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Evaluating dietary inclusion of a herbal extract mixture and different oils effects on pig performance and meat quality

Fatty acid profile and sensorial properties of meat can be improved by dietary plant extract supplementation in growing pigs.

Thursday 27 April 2017 (2 years 7 months 13 days ago)

Antibiotics and chemical growth promoters have been withdrawn from farm animal feeds and herbs or herbal extracts have attracted increasing interest as an alternative. By the same health point of view, high content of PUFA in pork is desirable; however, their influence on meat oxidative stability, shelf life and processing is undesirable. Besides, they lead to deterioration of organoleptic quality by the oxidation process affecting on the meat's taste and flavour. Fat and meat quality should thus be balanced by feed additives or supplementation. Therefore, it is interesting to evaluate the combined impact of herbal extract mixture and oils rich in polyunsaturated fatty acids on growth performance and meat quality. The aim of the study was to evaluate the effect of an herbal extract mixture on pig performance and meat quality. The experiment was performed on 60 fatteners (60 ± 0.5–112 ± 2.0 kg). Group I (control) was fed with standard feed; groups II and III received the same feed supplemented with 150 mg BHT (butylated hydroxytoluene, synthetic antioxidant) or 500 mg of an herbal extract mixture (sage, nettle, lemon balm and coneflower) per kg of feed, respectively. In each group, half of the animals received 4% rapeseed oil, the other half soybean oil.

The herbal extracts had no effect on animal performance but significantly improved meat oxidative stability, lowered cholesterol and thrombogenicity (TI) index and increased PUFA content in meat. Slight differences between animals fed with rapeseed or soybean oils were observed. Pigs receiving herbal extracts had significantly higher PUFA/SFA ratios compared to control and BHT-supplemented pigs. They also had significantly lower TI indices than those in both remaining groups. There were no significant differences in atherogenic (AI) index and The hypocholesterolemic (h) to hypercholesterolemic (H) ratio (h/H). The meat of pigs receiving rapeseed oil was characterized by significantly higher n−6/n−3 ratios. Gilts meat had significantly lower AI and TI indices and a higher h/H index compared to barrow meat. The peroxidisability index (PI) was also significantly higher in gilt meat.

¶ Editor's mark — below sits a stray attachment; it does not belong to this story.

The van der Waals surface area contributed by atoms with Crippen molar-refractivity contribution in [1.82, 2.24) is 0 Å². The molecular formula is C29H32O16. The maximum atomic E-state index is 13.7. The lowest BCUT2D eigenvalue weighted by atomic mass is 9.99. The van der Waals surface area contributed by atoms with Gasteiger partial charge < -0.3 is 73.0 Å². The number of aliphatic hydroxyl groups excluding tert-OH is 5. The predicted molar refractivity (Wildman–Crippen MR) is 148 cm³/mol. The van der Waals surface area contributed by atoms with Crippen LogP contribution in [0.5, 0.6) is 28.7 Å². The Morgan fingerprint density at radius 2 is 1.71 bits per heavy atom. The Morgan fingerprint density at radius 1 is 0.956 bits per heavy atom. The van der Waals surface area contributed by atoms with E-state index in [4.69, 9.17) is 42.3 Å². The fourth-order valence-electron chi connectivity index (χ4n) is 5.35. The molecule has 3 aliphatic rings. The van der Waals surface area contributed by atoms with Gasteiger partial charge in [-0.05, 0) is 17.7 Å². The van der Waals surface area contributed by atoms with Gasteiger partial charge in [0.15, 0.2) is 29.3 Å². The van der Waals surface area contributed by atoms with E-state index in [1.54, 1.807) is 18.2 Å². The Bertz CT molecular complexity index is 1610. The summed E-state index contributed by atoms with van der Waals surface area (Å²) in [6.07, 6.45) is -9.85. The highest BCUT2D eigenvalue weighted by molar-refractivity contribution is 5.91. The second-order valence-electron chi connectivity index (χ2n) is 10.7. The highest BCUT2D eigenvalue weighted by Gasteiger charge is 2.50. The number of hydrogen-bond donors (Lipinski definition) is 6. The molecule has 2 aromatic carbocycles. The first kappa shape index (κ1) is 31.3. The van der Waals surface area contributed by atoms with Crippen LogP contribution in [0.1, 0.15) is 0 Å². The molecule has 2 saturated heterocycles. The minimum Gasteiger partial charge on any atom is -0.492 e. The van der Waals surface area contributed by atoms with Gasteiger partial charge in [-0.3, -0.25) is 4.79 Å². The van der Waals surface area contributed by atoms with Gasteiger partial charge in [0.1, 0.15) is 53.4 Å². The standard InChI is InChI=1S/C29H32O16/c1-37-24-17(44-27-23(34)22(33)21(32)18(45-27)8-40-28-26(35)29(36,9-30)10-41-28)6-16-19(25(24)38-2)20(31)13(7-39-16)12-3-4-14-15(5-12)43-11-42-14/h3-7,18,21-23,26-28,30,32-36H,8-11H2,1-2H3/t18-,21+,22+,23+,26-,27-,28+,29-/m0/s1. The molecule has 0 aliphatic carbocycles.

To summarize the results, it can be concluded that extracts from plants evaluated in this experiment did not change pig performance, but improved the fatty acid pattern, oxidative stability and odor and taste of meat. They also reduced the cholesterol content of meat and reduced atherogenic indices.

Hanczakowska, E., Świątkiewicz, M., & Grela, E. R. (2015). Effect of dietary inclusion of a herbal extract mixture and different oils on pig performance and meat quality. Meat science, 108, 61-66.

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